Throughout the entire story of The Adventures of Huckleberry Finn, Huck is trying to find himself and struggles with his identity and making decisions. He struggles from not knowing what is considered wrong or right. Many people try to impact his decision making like the Widow, Pap, Tom, and the Phelpses. But in the end, I believe that Huck listens to his own conscience. No matter what is thrown at him or what people tell him to do, he still tends to do what he thinks is right.

Before making a decision, Huck is known to analyze what others have told him in the past and thinks it over and then makes his own decision based on what he thinks is right. For example, he has a conversation with himself on whether or not “borrowing things” is okay. This can be seen when he starts out by saying, “Pap always said it warn’t no harm to borrow things if you was meaning to pay them back some time; but the widow said it warn’t anything but a soft name for stealing, and no decent body would do it. Jim said he reckoned the widow was partly right and pap was partly right…..” (p.59). In this instance, Huck thinks over whether he thinks it’s okay to borrow things with Jim and the next day  Huck decides not to “borrow” as much as Jim and him were planning to. He felt guilty taking things that weren’t his, unlike something his father would be okay with and did what he wanted to do and make his own choice.

Another example where Huck clearly follows his conscience and not what society tells him to do is when he tricks Jim (one of the very many times he tricks Jim)into thinking that they didn’t get split up from their raft and have been together the whole time and Jim dreamt it all and he feels extremely bad for doing it. “It was 15 minutes before I could work myself to go and humble myself to a nigger; but I done it, and I warn’t ever sorry for it afterward, neither.” (p. 78).  Society in this time treated African Americans as inferior to whites. So this is a very big step for Huck to apologize to Jim because no else in society would ever think to consider doing that. Huck is definitely going against society in a very big way in this example.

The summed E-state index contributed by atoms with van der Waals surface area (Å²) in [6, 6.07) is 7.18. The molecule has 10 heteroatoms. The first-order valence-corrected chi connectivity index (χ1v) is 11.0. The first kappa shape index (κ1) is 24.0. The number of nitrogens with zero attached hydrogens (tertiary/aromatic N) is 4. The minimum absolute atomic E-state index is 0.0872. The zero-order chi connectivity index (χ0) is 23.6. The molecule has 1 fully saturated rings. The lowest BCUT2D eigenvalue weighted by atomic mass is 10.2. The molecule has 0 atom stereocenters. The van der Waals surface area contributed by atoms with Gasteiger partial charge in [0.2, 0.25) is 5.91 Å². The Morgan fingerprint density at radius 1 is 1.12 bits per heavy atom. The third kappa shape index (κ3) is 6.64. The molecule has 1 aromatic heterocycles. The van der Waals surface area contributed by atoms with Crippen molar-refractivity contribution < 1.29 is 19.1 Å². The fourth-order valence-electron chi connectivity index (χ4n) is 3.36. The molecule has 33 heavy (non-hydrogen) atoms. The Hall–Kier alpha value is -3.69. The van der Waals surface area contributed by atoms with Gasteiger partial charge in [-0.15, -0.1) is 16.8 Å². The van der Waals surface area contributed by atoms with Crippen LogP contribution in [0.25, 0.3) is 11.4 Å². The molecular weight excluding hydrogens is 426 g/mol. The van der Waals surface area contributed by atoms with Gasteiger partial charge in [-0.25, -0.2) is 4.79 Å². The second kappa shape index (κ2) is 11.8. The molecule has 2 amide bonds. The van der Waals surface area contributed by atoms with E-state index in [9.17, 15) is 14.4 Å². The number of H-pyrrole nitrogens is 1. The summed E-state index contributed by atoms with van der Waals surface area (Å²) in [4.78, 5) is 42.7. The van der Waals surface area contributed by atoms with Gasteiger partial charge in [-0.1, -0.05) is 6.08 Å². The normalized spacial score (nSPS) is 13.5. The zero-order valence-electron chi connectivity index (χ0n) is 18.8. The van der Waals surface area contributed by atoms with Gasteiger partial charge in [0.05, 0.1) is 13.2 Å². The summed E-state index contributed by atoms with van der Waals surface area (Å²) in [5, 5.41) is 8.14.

Finally, one last example is when Huck comes to terms with going to Hell when he says “All right, then, I’ll go to hell” (p.191). He says this because he decides that the right thing to do is to go rescue Jim and anyone who helps a slave can get into a lot of trouble. Huck cares for Jim and doesn’t want to leave him behind so he is willing to go against society and follow his heart and do what he thinks is right, even if he is at risk in getting into a lot of trouble.

Overall, I think that my examples help prove that Huck tends to follow his own conscience no matter what others say. I think that by showing this Twain is trying to tell his audience to follow your heart and conscience and don’t bend to the will of other people if you don’t think it’s right. Stay strong for what you believe in. Battling between what our communities say versus our individual beliefs still happens in our world everyday and some of the very big things that are often known to conflict between the two is social issues like religion and LGBT rights. But different stances on social issues will never go away. So stay strong for what you believe in and be confident in the choices you make even if you make mistakes.  

CC BY-SA 4.0 Huck Finn: Society vs. Individual Conscience by Kait is licensed under a Creative Commons Attribution-ShareAlike 4.0 International License.

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